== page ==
Its so difficult to put into words the value of a true friend. But when I read Introduction to the Devout Life, I found that St. Francis de Sales had read my heart. On real friendship, he says, “Do you, my child, love every one with the pure love of charity, but have no friendship save with those whose intercourse is good and true, and the purer the bond which unites you so much higher will your friendship be. If your intercourse is based on science it is praiseworthy, still more if it arises from a participation in goodness, prudence, justice and the like; but if the bond of your mutual liking be charity, devotion and Christian perfection, God knows how very precious a friendship it is! Precious because it comes from God, because it tends to God, because God is the link that binds you, because it will last for ever in Him.”

Most of us have at least one real friend. May we all save our real conversation for this precious oasis that is true friendship – and may our conversations be such that they facilitate our spiritual advancement, lifting us ever closer to our eternal friend, who is Jesus Christ.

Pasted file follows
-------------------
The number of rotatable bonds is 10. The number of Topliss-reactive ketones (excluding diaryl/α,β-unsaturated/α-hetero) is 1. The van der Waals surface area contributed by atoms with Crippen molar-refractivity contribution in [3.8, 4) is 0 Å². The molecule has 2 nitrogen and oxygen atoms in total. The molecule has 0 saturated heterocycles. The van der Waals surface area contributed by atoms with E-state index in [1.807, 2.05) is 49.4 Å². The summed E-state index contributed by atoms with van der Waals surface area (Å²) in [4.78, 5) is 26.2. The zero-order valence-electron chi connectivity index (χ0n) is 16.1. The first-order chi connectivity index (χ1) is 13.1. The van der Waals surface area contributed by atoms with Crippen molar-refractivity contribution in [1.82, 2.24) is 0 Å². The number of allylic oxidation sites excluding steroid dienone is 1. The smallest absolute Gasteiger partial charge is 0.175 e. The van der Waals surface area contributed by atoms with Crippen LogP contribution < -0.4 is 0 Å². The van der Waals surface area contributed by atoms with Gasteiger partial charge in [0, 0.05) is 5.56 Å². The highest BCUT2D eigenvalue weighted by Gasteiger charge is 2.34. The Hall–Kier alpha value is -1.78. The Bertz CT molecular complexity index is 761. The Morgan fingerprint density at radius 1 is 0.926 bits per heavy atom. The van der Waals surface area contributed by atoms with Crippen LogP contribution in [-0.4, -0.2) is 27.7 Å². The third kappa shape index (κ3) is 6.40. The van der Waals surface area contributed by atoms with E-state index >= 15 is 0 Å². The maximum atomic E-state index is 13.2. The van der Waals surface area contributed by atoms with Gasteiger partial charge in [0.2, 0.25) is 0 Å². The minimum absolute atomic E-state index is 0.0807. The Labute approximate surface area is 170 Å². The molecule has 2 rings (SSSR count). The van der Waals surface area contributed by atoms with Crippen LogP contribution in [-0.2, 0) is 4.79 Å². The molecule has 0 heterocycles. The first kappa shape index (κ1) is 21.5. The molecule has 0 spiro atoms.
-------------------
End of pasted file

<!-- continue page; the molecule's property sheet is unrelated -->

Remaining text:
Discussion Questions:

1. What strategies do you use to ensure that you are charitable toward all, while being prudent in your speech?

2.  Open discussion: Feel free to comment on any topic from this past week's reading.


Reading Assignment:

Week 2: Book 1 Ch. 14-25


Read more: Previous Book Club Posts

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About Vicki Burbach

Vicki Burbach is a wife and homeschooling mother of six children ages four to sixteen years who relishes the calm inspiration of spiritual reading amidst the roller coaster of life. A passionate convert to the Faith, Vicki is an avid reader who started the book club so she could embark with like-minded bibliophiles on a spiritual journey through some of the greatest Catholic books ever written. She is author of the new book How to Read Your Way to Heaven - A Spiritual Reading Program for the Worst of Sinners, the Greatest of Saints, and Everyone in Between. You can also find her at